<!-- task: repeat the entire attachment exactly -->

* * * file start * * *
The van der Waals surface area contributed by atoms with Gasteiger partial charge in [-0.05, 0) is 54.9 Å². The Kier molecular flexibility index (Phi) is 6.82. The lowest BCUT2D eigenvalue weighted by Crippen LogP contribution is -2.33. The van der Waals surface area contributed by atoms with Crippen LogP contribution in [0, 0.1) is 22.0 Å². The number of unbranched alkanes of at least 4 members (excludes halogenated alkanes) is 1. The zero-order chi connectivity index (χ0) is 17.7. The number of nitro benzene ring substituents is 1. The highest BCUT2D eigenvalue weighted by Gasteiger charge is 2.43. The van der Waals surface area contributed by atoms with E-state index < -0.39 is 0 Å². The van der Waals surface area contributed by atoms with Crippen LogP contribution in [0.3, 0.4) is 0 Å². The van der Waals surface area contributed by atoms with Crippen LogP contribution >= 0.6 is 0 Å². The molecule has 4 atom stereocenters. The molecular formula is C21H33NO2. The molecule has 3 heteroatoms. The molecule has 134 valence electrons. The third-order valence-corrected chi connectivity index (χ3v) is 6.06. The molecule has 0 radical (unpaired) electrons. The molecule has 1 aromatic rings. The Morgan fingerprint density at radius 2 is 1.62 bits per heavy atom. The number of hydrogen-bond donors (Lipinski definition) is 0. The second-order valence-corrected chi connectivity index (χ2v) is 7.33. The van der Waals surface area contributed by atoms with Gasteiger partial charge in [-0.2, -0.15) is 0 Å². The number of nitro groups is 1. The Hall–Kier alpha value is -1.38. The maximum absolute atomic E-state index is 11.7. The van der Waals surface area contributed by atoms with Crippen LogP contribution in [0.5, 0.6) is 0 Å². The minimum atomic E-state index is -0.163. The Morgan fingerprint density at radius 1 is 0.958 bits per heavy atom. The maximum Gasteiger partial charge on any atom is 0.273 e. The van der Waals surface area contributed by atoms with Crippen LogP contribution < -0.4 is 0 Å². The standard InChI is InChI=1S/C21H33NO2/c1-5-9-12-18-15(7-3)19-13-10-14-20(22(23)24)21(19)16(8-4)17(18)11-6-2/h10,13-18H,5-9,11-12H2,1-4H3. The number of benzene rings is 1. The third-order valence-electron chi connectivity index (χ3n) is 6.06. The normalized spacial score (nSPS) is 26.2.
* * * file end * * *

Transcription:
The van der Waals surface area contributed by atoms with Gasteiger partial charge in [-0.05, 0) is 54.9 Å². The Kier molecular flexibility index (Phi) is 6.82. The lowest BCUT2D eigenvalue weighted by Crippen LogP contribution is -2.33. The van der Waals surface area contributed by atoms with Crippen LogP contribution in [0, 0.1) is 22.0 Å². The number of unbranched alkanes of at least 4 members (excludes halogenated alkanes) is 1. The zero-order chi connectivity index (χ0) is 17.7. The number of nitro benzene ring substituents is 1. The highest BCUT2D eigenvalue weighted by Gasteiger charge is 2.43. The van der Waals surface area contributed by atoms with E-state index < -0.39 is 0 Å². The van der Waals surface area contributed by atoms with Crippen LogP contribution in [0.3, 0.4) is 0 Å². The van der Waals surface area contributed by atoms with Crippen LogP contribution >= 0.6 is 0 Å². The molecule has 4 atom stereocenters. The molecular formula is C21H33NO2. The molecule has 3 heteroatoms. The molecule has 134 valence electrons. The third-order valence-corrected chi connectivity index (χ3v) is 6.06. The molecule has 0 radical (unpaired) electrons. The molecule has 1 aromatic rings. The Morgan fingerprint density at radius 2 is 1.62 bits per heavy atom. The number of hydrogen-bond donors (Lipinski definition) is 0. The second-order valence-corrected chi connectivity index (χ2v) is 7.33. The van der Waals surface area contributed by atoms with Gasteiger partial charge in [-0.2, -0.15) is 0 Å². The number of nitro groups is 1. The Hall–Kier alpha value is -1.38. The maximum absolute atomic E-state index is 11.7. The van der Waals surface area contributed by atoms with Crippen LogP contribution in [0.5, 0.6) is 0 Å². The minimum atomic E-state index is -0.163. The Morgan fingerprint density at radius 1 is 0.958 bits per heavy atom. The maximum Gasteiger partial charge on any atom is 0.273 e. The van der Waals surface area contributed by atoms with Crippen LogP contribution < -0.4 is 0 Å². The standard InChI is InChI=1S/C21H33NO2/c1-5-9-12-18-15(7-3)19-13-10-14-20(22(23)24)21(19)16(8-4)17(18)11-6-2/h10,13-18H,5-9,11-12H2,1-4H3. The number of benzene rings is 1. The third-order valence-electron chi connectivity index (χ3n) is 6.06. The normalized spacial score (nSPS) is 26.2.